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Balanced Fare: We Report, You Deride

Wednesday, August 27, 2003

Howard Dean And The Four Pillars Of Fire

Howard Dean has found the magic, so we will try a bit of a Harry Potter thing today. First, a big sloppy kiss on the front page of the Times - he's the front runner, he's energetic, he gets rock-star crowds - Go, Howard!

The Times also mentions this Zogby poll, which is a bit of a breath-taker:

Zogby International, an independent firm, is scheduled to release Wednesday a poll showing Dr. Dean leading in New Hampshire with 38 percent of the vote to 17 percent for Senator John Kerry; in early July Senator Kerry had 25 percent to Dr. Dean's 22 percent. The poll has a margin of sampling error of 4.5 percentage points.


OK, the bad news:

...the presidential-style trip could increase the risk of Dr. Dean peaking too early — and revealed other potential pitfalls. Holding oceans of blue Dean placards at every stop were nearly all white hands, a homogeneity the campaign tried to counter with a rainbow of supporters on stage, which only drew more attention to the lack of diversity in the audience. The feisty crowds were filled with Birkenstock liberals whose loudest ovations always followed Dr. Dean's antiwar riff — there were few union members, African-Americans, or immigrants.

Now, last week TAPPED noted an absence of women amongst Dean's supporters. This puts Dean in the odd position of completing a Democratic Quadrefecta, since he is not supported by any of Donna Brazile's famous Four Pillars.

And, since we love his wordplay, we will pitch in some commentray by Al Sharptongue:

"No one has even asked about the fact that [Dean's] surge of support has been really one-dimensional," Mr. Sharpton said.

In addition, Mr. Sharpton said he is often asked about how he can hope to lure white voters in key early states such as Iowa and New Hampshire, while Mr. Dean is never pressed on how he will appeal to minorities.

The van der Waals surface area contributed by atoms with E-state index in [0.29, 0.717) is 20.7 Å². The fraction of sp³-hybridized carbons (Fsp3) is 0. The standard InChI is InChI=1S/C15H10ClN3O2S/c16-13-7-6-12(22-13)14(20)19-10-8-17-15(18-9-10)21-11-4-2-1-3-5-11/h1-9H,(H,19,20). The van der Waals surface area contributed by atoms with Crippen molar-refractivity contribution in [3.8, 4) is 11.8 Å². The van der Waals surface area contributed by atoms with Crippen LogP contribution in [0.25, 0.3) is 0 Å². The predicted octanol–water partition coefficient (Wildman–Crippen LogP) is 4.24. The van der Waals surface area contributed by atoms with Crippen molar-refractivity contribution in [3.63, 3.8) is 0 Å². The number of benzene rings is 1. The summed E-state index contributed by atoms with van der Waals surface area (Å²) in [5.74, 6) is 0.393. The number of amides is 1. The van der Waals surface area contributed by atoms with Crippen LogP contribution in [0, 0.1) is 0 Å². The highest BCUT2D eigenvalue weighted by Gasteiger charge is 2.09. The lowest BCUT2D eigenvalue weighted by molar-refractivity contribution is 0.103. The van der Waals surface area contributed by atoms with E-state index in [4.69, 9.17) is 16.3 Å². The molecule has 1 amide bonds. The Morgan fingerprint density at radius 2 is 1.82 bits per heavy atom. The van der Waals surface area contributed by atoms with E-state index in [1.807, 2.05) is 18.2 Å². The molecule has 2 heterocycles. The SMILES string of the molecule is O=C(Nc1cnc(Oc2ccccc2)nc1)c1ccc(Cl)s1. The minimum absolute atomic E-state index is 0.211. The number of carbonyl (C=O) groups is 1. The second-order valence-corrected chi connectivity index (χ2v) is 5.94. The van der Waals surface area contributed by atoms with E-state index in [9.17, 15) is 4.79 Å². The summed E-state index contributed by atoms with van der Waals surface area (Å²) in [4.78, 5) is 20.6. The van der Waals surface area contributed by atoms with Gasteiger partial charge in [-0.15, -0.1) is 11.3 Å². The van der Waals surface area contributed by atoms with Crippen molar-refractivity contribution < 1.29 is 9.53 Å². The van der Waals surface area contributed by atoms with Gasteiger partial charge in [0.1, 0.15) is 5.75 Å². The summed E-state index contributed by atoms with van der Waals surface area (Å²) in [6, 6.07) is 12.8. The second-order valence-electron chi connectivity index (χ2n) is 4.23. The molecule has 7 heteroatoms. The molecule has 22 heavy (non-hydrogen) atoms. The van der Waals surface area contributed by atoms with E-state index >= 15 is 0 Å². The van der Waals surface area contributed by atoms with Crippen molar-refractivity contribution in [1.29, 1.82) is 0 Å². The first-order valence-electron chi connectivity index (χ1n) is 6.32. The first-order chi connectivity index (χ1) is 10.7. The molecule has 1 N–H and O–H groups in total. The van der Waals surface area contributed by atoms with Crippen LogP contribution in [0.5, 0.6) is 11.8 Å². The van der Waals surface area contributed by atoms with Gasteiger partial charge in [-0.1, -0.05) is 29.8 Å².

"When I come to Iowa, they ask 'How can Sharpton get the white vote?' " the minister said. "I've run [for governor] in New York and gotten more white votes in my races than he's gotten black votes in Vermont. Why aren't we talking about that?"

The Dean response is described, mercifully briefly, in the Times article:

...while the people introducing him included Hispanic teachers and black preachers, the people buying the "Doctor is in" buttons were mostly aging flower children and the tongue-studded next generation.

"We're working really hard to change that," Dr. Dean said. At the union convention yesterday in Chicago — where the undecided audience offered mainly polite claps for the zingers that had delighted the devoted — he tried one of his newer lines: "When white people and brown people and black people vote together, that's when we make social progress in this country."

Oh, hold the front page, that line ranks up with "I have a dream". Just extend the list to include "and women, and union folks, and gays, and lesbians..." and you have a Saturday Night Live skit right there. [Jane Galt has more.]

Now, the sports metaphor of choice in this story is the marathon. However, I suggest folks think of a prize-fight - it can go twelve rounds, or it can end in ninety seconds. Dean is going to put some of his opponents out of their (and our) misery very soon.

Dean also is doing a nice job of shifting to a defensible position on Iraq and Afghanistan - the President is an idiot, but we have to finish the job.

Last tidbit - the reporter for this story is Jodi Wilgoren. Who? I don't know either, but if she is the Girl on the Bus with the Dean campaign, her reporting may suffer from a bit of the Helsinki syndrome.

UPDATE: Yes, it was a big sloppy kiss. Compare it to this story, where they can't shovel dirt on John Kerry's grave fast enough. If Wesley Clark's entrance into the race will force Kerry to speak about something else, go Wesley!

MORE: The Tough Democrat is, well, tough on Ms. Wilgoren of the Times. (BTW, my ears, and hit counter, are burning)

David Adesnik thinks the Times is marginalizing Dean's supporters, and has a follow-up.

If the Dean crowd is unhappy with the story, their criticism is pretty subtle.

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